Correspondence

2476.  EBB to RB

As published in The Brownings’ Correspondence, 13, 141–143.

[London]

Thursday evening– [9 July 1846][1]

How I have waited for your letter tonight,—& it comes nearly at ten!– It comes at last—thank you for it, ever dearest. And I knew .. quite understood yesterday, that you were sorry for me, which made you angry with another .. but, as to poor Haydon, you are too generous & too pitiful to refuse him any justice—I was sure that the letters would touch you. The particular letter about the ‘background’ & the ‘neglect’ & Napoleon, .. that, you will observe, was the last I had from him. Every word you say of it, I think & feel. Yes, it was just so! His conscience was not a sufficient witness, .. nor was God. He must also have the Royal Academy & the appreciators of Tom Thumb. A “weak man”, of course he was,—for all vain men are weak men. They cannot stand alone. But that he had in him the elements of greatness—that he looked to noble aims in art & life, however distractedly, .. that his thoughts & feelings were not those of a common man, .. it is true, it is undeniable, .. & you would think so more & more if you read through the packets of letters which I have of his .. so fervid, so full of earnestness & individuality .. so alive with egotism which yet seemed to redeem itself. Mr Kenyon said of the letter we have spoken of, that it was scarcely the production of a sane mind. But I who was used to his letters, saw nothing in it in the least unusual—he has written to me far wilder letters! That he ‘never should die,’ he had said once or twice before. Then Napoleon was a favorite subject of his .. constantly recurred to. He was not mad then!

Poor Haydon! Think what an agony, life was to him, so constituted! his own genius a clinging curse! the fire & the clay in him seething & quenching one another! the man seeing maniacally in all men, the assassins of his fame! &, with the whole world against him, struggling for the thing which was his life, through night & day, in thoughts & in dreams .. struggling, stifling, breaking the hearts of the creatures dearest to him, in the conflict for which there was no victory, though he could not choose but fight it. Tell me if Laocoon’s anguish was not as an infant’s sleep, compared to this?[2] And could a man, suffering so, stop to calculate very nicely the consideration due to A, & the delicacy which should be observed toward B? Was he scrupulously to ask himself whether this or that cry of his might not give C a headache? Indeed no, no. It is for us rather to look back & consider! Poor Haydon.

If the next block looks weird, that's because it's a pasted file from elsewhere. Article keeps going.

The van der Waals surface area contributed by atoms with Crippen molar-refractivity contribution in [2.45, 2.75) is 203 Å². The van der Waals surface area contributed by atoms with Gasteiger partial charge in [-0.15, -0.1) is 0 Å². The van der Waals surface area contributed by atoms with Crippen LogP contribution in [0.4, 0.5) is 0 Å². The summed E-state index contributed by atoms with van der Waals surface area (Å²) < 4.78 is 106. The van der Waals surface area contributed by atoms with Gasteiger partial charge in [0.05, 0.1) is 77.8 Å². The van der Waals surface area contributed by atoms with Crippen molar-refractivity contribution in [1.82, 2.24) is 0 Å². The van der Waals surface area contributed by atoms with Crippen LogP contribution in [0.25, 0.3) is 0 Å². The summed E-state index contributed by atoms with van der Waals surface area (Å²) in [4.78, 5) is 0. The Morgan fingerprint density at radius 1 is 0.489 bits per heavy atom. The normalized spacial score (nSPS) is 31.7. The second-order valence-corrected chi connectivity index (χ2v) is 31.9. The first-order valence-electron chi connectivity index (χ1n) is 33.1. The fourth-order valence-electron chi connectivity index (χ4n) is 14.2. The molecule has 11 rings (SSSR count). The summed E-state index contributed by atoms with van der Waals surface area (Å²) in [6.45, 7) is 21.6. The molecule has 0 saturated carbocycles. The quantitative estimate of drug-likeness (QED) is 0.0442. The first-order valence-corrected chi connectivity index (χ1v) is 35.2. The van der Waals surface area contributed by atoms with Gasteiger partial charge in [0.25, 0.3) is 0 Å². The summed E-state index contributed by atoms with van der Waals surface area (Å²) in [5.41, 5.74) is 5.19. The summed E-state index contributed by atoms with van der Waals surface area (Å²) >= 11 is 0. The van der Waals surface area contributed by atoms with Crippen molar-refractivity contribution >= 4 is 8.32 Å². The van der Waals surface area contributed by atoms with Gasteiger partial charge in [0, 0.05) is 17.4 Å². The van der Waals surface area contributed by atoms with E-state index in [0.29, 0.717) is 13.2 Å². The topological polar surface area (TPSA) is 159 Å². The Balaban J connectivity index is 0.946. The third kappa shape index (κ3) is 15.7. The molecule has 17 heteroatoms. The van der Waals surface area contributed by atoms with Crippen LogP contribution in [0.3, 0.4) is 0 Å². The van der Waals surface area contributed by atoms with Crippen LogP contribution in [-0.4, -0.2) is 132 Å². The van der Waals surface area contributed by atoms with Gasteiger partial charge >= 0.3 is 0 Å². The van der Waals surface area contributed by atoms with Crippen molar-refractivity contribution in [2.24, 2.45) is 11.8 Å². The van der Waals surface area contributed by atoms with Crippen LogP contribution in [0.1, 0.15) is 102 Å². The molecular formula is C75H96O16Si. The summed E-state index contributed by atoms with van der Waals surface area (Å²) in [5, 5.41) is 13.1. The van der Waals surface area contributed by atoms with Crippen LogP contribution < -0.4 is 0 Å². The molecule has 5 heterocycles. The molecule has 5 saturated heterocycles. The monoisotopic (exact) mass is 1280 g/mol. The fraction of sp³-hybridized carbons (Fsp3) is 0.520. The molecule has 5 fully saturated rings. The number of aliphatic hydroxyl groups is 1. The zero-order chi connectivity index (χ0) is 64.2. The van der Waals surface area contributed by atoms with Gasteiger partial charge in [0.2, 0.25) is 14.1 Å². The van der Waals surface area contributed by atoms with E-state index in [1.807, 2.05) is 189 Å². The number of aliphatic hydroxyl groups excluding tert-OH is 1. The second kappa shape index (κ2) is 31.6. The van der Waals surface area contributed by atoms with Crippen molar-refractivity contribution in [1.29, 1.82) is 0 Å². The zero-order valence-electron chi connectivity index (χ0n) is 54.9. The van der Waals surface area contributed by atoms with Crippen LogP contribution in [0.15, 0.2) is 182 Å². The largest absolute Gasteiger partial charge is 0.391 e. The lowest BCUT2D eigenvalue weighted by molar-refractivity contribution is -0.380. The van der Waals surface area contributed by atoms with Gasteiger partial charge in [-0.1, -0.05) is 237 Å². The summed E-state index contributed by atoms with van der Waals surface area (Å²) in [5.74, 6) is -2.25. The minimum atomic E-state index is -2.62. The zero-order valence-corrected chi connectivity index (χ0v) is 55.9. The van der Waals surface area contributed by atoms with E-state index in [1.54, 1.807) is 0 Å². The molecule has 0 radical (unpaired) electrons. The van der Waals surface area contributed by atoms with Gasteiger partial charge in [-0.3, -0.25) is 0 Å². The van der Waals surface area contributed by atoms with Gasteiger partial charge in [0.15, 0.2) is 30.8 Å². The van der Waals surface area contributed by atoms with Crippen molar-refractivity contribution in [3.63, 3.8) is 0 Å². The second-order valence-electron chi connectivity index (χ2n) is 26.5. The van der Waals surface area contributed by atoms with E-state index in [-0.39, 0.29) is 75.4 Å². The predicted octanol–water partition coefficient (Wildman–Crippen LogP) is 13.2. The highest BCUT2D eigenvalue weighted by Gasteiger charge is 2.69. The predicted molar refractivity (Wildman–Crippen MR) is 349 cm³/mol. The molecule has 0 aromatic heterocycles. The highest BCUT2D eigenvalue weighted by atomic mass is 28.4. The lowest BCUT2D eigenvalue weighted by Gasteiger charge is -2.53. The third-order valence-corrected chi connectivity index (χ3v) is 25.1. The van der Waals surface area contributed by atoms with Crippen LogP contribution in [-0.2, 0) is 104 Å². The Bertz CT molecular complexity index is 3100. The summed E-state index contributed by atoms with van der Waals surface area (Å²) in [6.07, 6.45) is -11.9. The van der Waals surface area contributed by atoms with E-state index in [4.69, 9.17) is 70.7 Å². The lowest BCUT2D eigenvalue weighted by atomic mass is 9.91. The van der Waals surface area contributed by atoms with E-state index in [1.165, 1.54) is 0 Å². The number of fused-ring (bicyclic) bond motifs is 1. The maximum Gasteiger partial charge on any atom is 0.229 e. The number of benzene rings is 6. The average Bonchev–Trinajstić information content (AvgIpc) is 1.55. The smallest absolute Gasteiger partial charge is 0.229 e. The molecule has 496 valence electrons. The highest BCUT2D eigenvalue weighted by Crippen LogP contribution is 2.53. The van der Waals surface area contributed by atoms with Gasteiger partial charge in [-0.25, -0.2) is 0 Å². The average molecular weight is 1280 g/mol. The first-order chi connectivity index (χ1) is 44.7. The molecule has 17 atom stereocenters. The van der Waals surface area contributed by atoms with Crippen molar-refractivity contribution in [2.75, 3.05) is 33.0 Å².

As to grief as grief—of course he had no killing grief. But he suffered

Often it has struck me as a curious thing (yet it is not perhaps curious) that suicides are occasioned nearly always by a mortified selflove .. by losses in money, which force a man into painful positions .. & scarcely ever by bereavement through death .. scarcely ever. The wound on the vanity is more irritating than the wound on the affections—and the word Death, if it does not make us recoil, (which it does I think sometimes, .. even from the graves of beloved beings!) yet keeps us humble .. casts us down from our heights .. we may despond, but we do not rebel—we feel God over us.

Ah—your poor gardener!– All that hope in vain—& the many, many hopes which in a father’s heart must have preceded it!– How sorry I am for him–[3]

You never can have a grief, dearest dearest, of which I shall not have half for my share. That is my right from henceforth .. & if I could have it all .. would I not, do you think, .. & give my love to you to keep instead? Yes, .. indeed yes! May God bless you always. I have walked out today, you did me so much good yesterday. As for saturday, it certainly is our day, since you are not ‘particularly engaged’ to Miss Campbell. Saturday, the day after tomorrow!– But the mules may wait long at La Cava for us, if the tradition, which I sent you, is trustworthy—may they not? I feel as disappointed .. as disappointed!–

Your own, very own Ba–

Address: Robert Browning Esqre / New Cross / Hatcham / Surrey.

Postmark: 10FN10 JY10 1846 A.

Dockets, in RB’s hand: 221.; + July 11. Saturday. 3.10m.—6.p.m. / (76.) [sic, for 77].

Publication: RB-EBB, pp. 864–866.

Manuscript: Wellesley College.

1. Date provided by postmark.

2. Laocoon, son of Priam and Hecuba, and his two sons were squeezed to death by serpents while making a sacrifice to Poseidon.

3. In the first publication of this letter (1899), the Brownings’ son provided this note: “Some months later the discovery was made that there had been a mistake in the War Office in the name, and that the son was unharmed.—R.B.B.”

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